Chatter: Venezuela mourns Hugo Chavez




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Chavez mourned. The body of Hugo Chavez, carried by weeping supporters through the streets of Venezuela's capital yesterday, now lies in state at the military academy in Caracas. 

There is news of a potential cause of death: the head of Venezuela's presidential guard has claimed Chavez died of a massive heart attack, and in his final moments, was desperate to keep living. 

"He couldn't speak but he said it with his lips ... 'I don't want to die. Please don't let me die,'" General Jose Ornella told the Associated Press.

The state funeral for Chavez is due to take place Friday. But there is no date yet for an election, which under the constitution must be called within 30 days of Chavez's death.


UN peacekeepers kidnapped. The Philippines government is demanding the release of 21 of its citizens working as UN observers who were kidnapped by rebels in Syria.

The Filipinos were seized while monitoring the ceasefire line between Syria and Israel, as UN observers have done since 1974, and the group is being held near the Golan Heights. Negotiations are underway to secure their release.

Real-life 'Black Swan'? One of the Bolshoi Ballet's leading soloists, Pavel Dmitrichenko, has confessed to masterminding an acid attack on the company's artistic director.

Sergei Filin was left disfigured and partially blinded when a masked assailant threw sulfuric acid in his face outside his Moscow apartment building in January. 

Speculation is rife over why Dmitrichenko plotted the attack, though the dancer claims he didn't intend for Filin to be splashed with acid. Curiously, Dmitrichenko made his name playing some of ballet's biggest villains, including Ivan the Terrible and Von Rothbart in Swan Lake.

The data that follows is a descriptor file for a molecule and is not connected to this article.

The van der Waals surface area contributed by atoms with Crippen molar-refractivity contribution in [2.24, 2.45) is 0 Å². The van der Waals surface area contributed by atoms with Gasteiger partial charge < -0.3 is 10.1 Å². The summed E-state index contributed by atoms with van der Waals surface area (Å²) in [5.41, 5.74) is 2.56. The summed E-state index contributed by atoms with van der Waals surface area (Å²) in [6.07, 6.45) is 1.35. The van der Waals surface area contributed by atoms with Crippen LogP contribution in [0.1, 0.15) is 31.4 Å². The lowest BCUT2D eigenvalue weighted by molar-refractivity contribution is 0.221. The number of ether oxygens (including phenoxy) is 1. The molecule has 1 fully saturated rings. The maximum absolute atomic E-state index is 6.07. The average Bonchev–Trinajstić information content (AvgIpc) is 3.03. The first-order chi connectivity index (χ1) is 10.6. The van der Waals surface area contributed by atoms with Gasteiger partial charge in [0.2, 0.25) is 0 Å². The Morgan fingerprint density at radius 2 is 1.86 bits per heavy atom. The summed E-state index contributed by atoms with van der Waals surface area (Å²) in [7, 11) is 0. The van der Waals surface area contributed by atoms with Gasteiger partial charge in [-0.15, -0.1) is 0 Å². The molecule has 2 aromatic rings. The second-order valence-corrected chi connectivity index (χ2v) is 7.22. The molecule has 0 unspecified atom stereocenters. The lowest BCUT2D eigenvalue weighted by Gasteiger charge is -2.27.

Rand Paul droned on. And on. In all, the Kentucky Republican senator kept a filibuster going for nearly 13 hours, arguing against the appointment of John Brennan as CIA head in a protest of the Obama administration's policy of using drones in targeted killings.

Paul had vowed to continue speaking until he could no longer, but in the end, succumbed to the most basic human functions. "I've discovered that there are some limits to filibustering, and I am going to have to take care of one of those in a few minutes here," he said to laughter.


Got American milk? Then, ladies, you might also have got a mustache, at least if a Russian animal health official is to be believed. 

And we're not talking about one of those cute milk mustaches. Nikolai Vlasov, deputy head of Russia's agricultural products agency, has warned Russian women that they will grow mustaches if they drink certain types of milk from America. He claims the treatment of dairy cows with synthetic hormones makes women who drink the milk develop male sexual characteristics such as mustaches.

Is Vlasov making this up? Kinda. While it hasn't been proven that American milk causes mustaches, it is true that some dairy cows in the US are treated with synthetic hormones, a controversial practice indeed. 

And while the hipster mustache fad has taken off among American men, mustaches on women hasn't become a thing yet — right?